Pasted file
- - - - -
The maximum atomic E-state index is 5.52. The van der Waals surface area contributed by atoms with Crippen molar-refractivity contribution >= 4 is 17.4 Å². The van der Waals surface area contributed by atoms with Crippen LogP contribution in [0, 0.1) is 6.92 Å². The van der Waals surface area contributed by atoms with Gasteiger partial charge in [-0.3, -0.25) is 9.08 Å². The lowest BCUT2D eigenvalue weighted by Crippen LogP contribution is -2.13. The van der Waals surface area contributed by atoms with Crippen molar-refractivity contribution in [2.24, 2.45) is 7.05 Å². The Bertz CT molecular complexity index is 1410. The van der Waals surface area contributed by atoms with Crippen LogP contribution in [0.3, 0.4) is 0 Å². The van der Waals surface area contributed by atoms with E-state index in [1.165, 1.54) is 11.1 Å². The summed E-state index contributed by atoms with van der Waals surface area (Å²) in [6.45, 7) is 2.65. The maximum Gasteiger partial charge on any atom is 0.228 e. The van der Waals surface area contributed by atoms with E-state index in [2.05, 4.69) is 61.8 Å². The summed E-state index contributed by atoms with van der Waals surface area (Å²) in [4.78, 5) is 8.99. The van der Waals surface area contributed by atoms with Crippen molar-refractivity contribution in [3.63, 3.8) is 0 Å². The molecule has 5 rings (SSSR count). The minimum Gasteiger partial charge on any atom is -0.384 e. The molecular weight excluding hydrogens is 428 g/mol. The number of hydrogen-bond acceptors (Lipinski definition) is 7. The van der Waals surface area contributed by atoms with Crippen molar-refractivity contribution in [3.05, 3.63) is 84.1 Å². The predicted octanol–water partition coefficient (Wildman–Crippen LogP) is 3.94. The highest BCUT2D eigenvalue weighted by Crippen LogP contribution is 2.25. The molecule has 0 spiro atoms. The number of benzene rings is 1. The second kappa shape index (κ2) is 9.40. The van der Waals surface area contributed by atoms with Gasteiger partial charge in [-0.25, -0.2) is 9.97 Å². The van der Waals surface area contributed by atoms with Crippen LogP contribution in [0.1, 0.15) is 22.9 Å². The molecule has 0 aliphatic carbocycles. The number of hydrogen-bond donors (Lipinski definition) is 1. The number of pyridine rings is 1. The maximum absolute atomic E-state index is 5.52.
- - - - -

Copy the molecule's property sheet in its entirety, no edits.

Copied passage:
The maximum atomic E-state index is 5.52. The van der Waals surface area contributed by atoms with Crippen molar-refractivity contribution >= 4 is 17.4 Å². The van der Waals surface area contributed by atoms with Crippen LogP contribution in [0, 0.1) is 6.92 Å². The van der Waals surface area contributed by atoms with Gasteiger partial charge in [-0.3, -0.25) is 9.08 Å². The lowest BCUT2D eigenvalue weighted by Crippen LogP contribution is -2.13. The van der Waals surface area contributed by atoms with Crippen molar-refractivity contribution in [2.24, 2.45) is 7.05 Å². The Bertz CT molecular complexity index is 1410. The van der Waals surface area contributed by atoms with Crippen LogP contribution in [0.3, 0.4) is 0 Å². The van der Waals surface area contributed by atoms with E-state index in [1.165, 1.54) is 11.1 Å². The summed E-state index contributed by atoms with van der Waals surface area (Å²) in [6.45, 7) is 2.65. The maximum Gasteiger partial charge on any atom is 0.228 e. The van der Waals surface area contributed by atoms with E-state index in [2.05, 4.69) is 61.8 Å². The summed E-state index contributed by atoms with van der Waals surface area (Å²) in [4.78, 5) is 8.99. The van der Waals surface area contributed by atoms with Crippen molar-refractivity contribution in [3.63, 3.8) is 0 Å². The molecule has 5 rings (SSSR count). The minimum Gasteiger partial charge on any atom is -0.384 e. The molecular weight excluding hydrogens is 428 g/mol. The number of hydrogen-bond acceptors (Lipinski definition) is 7. The van der Waals surface area contributed by atoms with Crippen molar-refractivity contribution in [3.05, 3.63) is 84.1 Å². The predicted octanol–water partition coefficient (Wildman–Crippen LogP) is 3.94. The highest BCUT2D eigenvalue weighted by Crippen LogP contribution is 2.25. The molecule has 0 spiro atoms. The number of benzene rings is 1. The second kappa shape index (κ2) is 9.40. The van der Waals surface area contributed by atoms with Gasteiger partial charge in [-0.25, -0.2) is 9.97 Å². The van der Waals surface area contributed by atoms with Crippen LogP contribution in [0.1, 0.15) is 22.9 Å². The molecule has 0 aliphatic carbocycles. The number of hydrogen-bond donors (Lipinski definition) is 1. The number of pyridine rings is 1. The maximum absolute atomic E-state index is 5.52.